Hurdling a Low Bar

Investment Insights: Market Update
  • Stocks rose in early trading today after key officials announced that a debt ceiling deal may be reached by this weekend.
  • While politicians are fumbling, corporations are vaulting over low earnings expectations.
  • Despite earnings shrinking by 3.3 percent, companies are outperforming estimates by their widest margins since 2021.
  • · Wall Street analysts predict another poor quarter next season, but earnings growth is expected to turn positive in the second half of the year.

The Republican-led House and the Biden Administration remain in a months-long standoff over the debt ceiling as the supposed June 1 deadline fast approaches. Financial markets have keyed into officials’ announcements as the threat of a US government default looms. The current impasse revolves around Congressional policymakers seeking federal government budget cuts; however, both sides claim they will ensure the US can pay its debts, avoiding a default. Stocks rose in morning trading today on optimism stemming from both President Joe Biden and House leader Kevin McCarthy saying they aim to reach an agreement by Sunday.

If politicians seem to have a low bar to clear before them, then corporate earnings are showing a feat of similarly mediocre athleticism by vaulting over a low bar of their own. After Wall Street analysts set the expectation for a 6.7 percent decline in first-quarter earnings, corporations have been expectedly, and fairly typically, outperforming those forecasts. So far, 461 companies of the S&P 500 have reported, revealing earnings shrank by 3.3 percent during the first quarter—a second consecutive decline. However, this might be their best performance since the fourth quarter of 2021 on a relative basis. Currently, 77 percent of reporting companies have beaten analyst estimates compared to the 10-year average of 73 percent. Those surprises beat estimates by 6.5 percent on average—just above the 10-year average. If the trend continues, earnings growth could improve to a smaller loss of 2.5 percent.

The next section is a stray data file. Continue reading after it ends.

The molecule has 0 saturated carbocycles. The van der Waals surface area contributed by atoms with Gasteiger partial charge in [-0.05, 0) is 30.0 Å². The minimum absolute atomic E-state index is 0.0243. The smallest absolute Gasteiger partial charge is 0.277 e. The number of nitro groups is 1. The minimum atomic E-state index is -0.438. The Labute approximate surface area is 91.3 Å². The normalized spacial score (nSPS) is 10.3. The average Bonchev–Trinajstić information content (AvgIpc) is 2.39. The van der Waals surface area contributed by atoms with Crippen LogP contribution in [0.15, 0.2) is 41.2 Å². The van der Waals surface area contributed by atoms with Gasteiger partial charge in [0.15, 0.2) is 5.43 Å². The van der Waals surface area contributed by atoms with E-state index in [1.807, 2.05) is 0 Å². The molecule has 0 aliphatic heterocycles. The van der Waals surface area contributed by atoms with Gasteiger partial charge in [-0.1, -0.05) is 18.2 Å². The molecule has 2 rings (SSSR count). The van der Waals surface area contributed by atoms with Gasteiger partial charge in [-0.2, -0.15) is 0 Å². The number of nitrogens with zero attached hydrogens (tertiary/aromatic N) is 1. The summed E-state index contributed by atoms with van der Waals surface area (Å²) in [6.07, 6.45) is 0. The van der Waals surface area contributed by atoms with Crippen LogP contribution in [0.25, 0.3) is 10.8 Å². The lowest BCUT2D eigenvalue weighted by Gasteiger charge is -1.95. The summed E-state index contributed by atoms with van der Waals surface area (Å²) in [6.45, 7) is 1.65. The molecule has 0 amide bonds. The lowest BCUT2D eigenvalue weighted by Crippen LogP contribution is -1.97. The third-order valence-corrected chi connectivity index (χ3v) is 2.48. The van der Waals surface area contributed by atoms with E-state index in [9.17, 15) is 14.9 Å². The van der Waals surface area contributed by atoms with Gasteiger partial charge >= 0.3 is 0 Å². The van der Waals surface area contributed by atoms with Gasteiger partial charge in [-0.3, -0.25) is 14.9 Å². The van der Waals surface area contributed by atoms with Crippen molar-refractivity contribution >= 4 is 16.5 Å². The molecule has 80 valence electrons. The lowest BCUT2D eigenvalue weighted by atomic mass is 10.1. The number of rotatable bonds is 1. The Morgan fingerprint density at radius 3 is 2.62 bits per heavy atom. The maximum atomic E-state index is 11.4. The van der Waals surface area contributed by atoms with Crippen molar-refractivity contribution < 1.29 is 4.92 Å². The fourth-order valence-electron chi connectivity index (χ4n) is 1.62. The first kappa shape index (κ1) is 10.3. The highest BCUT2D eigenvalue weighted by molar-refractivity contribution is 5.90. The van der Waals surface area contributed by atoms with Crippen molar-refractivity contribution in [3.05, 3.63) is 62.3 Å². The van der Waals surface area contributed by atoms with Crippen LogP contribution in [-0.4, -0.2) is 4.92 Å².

While corporations have outperformed expectations, it has been at a lower rate than in recent years, which could be signaling inflation, higher rates, and other factors are still creating rising headwinds for profitability. Wall Street is predicting corporations’ profits will continue to fall, with an earnings growth rate of -6.3 percent in the second quarter. Again, in reality, companies tend to outperform those estimates, but we may eventually reach a point where that margin is slim to negative. Hopefully, that won’t be any time soon. Investors may still have some hope as analyst estimates turn positive in the back half of 2023, with earnings growing by 3.4 percent and 2.3 percent in the third and fourth quarters of the year.

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Financial market data for various time periods covering global asset classes. Data as of May 16, 2023.

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Cyrus Charna
Investment Strategy Officer
Ben Baier
Lead Investment Officer
Wade Balliet
Chief Investment Adviser